NASHVILLE, Tenn. — Earlier this week, as Tennessee registered what then was its highest single-day coronavirus case increase, Gov. Bill Lee held a news conference and issued a stern response.
It wasn’t a mandate to wear masks in public or clamp down on businesses or social gatherings. Instead, it was a plea for residents to do the right thing.
“When we have people dying in this state as a result of this virus, we should be taking personal responsibility for this,” the Republican governor said.
It was the same message Lee issued in late March as the COVID-19 disease was beginning to spread. He has vowed to stick to the personal responsibility mantra, with no plans to reinstate stay-at-home restrictions or impose statewide mandates — even as photos of unmasked people crowding bars and outdoor concerts across Tennessee spread across social media.
Instead, Lee signed an executive order Friday that allows local officials to issue their own mask mandates if they want — as Nashville and Memphis had already done.
Elevating a message of personal responsibility over statewide crackdowns on businesses and requirements for people in public spaces has been a consistent approach among certain governors during the coronavirus crisis. That’s especially true in Republican-leaning states that had relatively few cases in the initial months of the outbreak but have begun to spike in recent weeks.
Governors in Alabama, Arkansas, Louisiana, Montana, South Carolina, South Dakota and Utah also have invoked some form of the “personal responsibility” message over issuing strict statewide mandates.
“You shouldn’t have to order somebody to do what is just in your own best interest and that of your family, friends and neighbors,” Alabama Gov. Kay Ivey, a Republican, said earlier this week as she urged people to wear masks and take other precautions but downplayed the effectiveness of statewide orders.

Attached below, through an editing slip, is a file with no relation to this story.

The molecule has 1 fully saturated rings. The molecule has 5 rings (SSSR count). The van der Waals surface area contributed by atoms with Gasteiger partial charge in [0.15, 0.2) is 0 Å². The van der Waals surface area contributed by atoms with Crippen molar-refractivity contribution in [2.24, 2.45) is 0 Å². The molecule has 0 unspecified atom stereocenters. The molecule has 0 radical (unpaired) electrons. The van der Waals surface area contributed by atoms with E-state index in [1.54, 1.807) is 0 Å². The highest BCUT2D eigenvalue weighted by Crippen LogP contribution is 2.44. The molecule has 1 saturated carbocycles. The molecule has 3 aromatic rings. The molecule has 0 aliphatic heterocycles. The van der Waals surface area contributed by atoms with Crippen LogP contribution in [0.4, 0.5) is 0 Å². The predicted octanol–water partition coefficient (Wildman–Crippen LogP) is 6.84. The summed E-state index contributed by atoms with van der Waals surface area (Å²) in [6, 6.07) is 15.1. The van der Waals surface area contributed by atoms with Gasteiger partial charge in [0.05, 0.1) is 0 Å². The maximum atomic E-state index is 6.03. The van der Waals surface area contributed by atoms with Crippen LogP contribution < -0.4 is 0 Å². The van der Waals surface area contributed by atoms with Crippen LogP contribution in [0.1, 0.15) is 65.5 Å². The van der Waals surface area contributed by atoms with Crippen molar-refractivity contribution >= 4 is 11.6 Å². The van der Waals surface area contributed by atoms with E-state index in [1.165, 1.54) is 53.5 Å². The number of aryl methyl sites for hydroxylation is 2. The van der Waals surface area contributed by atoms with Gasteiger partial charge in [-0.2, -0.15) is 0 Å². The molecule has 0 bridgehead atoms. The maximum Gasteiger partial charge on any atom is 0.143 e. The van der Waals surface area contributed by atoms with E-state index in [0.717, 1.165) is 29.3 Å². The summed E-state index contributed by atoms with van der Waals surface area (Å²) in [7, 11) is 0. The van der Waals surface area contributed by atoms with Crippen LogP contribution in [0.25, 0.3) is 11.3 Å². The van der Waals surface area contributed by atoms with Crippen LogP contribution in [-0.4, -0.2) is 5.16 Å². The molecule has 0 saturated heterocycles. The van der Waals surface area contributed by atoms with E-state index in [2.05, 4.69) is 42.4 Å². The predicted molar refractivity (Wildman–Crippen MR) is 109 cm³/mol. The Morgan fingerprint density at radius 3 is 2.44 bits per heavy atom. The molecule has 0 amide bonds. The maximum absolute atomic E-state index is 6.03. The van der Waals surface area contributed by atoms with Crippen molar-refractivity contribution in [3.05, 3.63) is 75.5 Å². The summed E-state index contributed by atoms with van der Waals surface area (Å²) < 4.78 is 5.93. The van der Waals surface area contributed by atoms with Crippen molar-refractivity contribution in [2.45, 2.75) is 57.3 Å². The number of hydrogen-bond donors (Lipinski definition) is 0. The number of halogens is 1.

Texas Gov. Greg Abbott, a Republican, has frequently invoked personal responsibility but took more decisive action this week in ordering Texans to wear masks in public in most cases. That came after another Republican governor, Doug Ducey of Arizona, changed direction and allowed mayors to make mask-wearing mandatory in their cities.
Those actions contrast with governors such as Republican Henry McMaster of South Carolina, who has refused a statewide mask order even as confirmed cases rise swiftly and the state’s rate of positive tests is three times the recommended level.
McMaster’s focus on rebooting the economy placed South Carolina among the first states to reopen. He has since said he won’t close down the state again while emphasizing the need for the state’s residents to follow hygiene and social distancing recommendations.
“We cannot keep businesses closed forever,” McMaster said in defending his decision. “What it boils down to is, we must be careful individually.”
West Virginia Gov. Jim Justice, a Republican, has appealed to residents’ sense of duty to help prevent the disease from getting worse, but recently warned that he might impose a mask mandate as cases in the state continue to rise.